Another important consideration is whether your company pays out holiday bonuses at the end of the year. If you are given a big bonus check each year and you wait until after the holidays to file, then the money you receive has to be counted as income, and the more income you have to report from the 6 months prior to your filing, the less likely you are to qualify for a Chapter 7 bankruptcy that allows you to discharge all of your debts. On the other hand, if you’ve filed for bankruptcy and receive the bonus afterward, you will be able to hold onto the bonus.

Taxes are the final thing you need to consider before filing for bankruptcy around the holiday. If you are filing for a Chapter 13 bankruptcy, it is to your benefit to file for bankruptcy after your taxes are due. This is because the filing will protect you from having the IRS pursue you or debt, providing more flexibility for repayment and avoiding any interest or penalties.

As you can see, there are pluses and minuses to filing before or after the holidays, and they are situation-specific. For advice on the best time for you to file, contact our bankruptcy attorneys today.


What Happens to My Investments During Bankruptcy?

Filing for bankruptcy is a big step. It is an admission that you are simply unable to keep up with your bills or repay your debt, and that you need significant help. When you decide to file for bankruptcy under Chapter 7, non-exempt assets will be sold or used to pay off your debts, and this includes many of the financial instruments and investments that you own.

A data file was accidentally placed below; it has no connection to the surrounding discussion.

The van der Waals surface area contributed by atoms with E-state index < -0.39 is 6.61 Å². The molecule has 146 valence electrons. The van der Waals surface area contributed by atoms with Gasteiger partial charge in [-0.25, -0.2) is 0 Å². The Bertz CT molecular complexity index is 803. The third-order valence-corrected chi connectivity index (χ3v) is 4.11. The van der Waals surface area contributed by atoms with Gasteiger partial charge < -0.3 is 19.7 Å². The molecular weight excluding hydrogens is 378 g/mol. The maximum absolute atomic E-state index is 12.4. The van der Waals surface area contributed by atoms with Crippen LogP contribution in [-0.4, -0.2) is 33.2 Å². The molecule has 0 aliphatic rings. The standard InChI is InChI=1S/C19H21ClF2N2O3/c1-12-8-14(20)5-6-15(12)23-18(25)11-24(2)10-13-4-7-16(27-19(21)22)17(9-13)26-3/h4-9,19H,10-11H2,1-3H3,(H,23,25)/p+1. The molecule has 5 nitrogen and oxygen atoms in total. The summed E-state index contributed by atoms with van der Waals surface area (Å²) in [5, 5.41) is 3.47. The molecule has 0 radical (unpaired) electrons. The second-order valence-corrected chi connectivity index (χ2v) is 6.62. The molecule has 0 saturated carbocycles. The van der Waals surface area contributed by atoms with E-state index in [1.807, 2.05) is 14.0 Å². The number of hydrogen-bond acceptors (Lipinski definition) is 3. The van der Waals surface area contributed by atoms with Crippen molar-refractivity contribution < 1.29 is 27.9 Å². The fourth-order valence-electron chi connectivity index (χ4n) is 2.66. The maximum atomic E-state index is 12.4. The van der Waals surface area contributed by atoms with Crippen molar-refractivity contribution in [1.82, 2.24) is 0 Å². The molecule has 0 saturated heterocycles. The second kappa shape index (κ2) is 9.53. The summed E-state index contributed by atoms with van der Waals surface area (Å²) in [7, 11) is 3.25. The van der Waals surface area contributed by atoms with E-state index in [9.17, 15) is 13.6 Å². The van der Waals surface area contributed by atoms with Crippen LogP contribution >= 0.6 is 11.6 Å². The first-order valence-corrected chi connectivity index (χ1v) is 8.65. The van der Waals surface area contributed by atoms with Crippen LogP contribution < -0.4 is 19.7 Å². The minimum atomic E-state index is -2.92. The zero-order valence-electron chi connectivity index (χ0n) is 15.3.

The first thing that you need to know about how filing for bankruptcy will impact your investments is that anything that is considered an ERISA-qualified retirement plan will not be touched. There are no limits on the amount of money that you can have in a plan that is specifically designated as being for your retirement. What qualifies as an ERISA plan, however, can be complicated, and other types of accounts including general savings accounts, investment accounts and stock option plans will simply be taken.

What you can hold onto will be the type of traditional retirement account that many employers offer. Even if the amount that is held in those accounts could pay off your debts, you will not be forced to liquidate them in order to pay your creditors, though any income that you receive from them will be considered in determining whether you qualify for a Chapter 7 bankruptcy or need to apply under Chapter 13 and create a payment plan.

The plans that fall into the category of being ERISA-qualified (and therefore protected from being included as an asset in a bankruptcy) include:

  • 401(k)s
  • 403(b)s
  • IRAs (Roth, SEP, and SIMPLE up to $1,283,025 per person)
  • Keoghs
  • Profit-sharing plans
  • Money purchase plans
  • Defined-benefit plans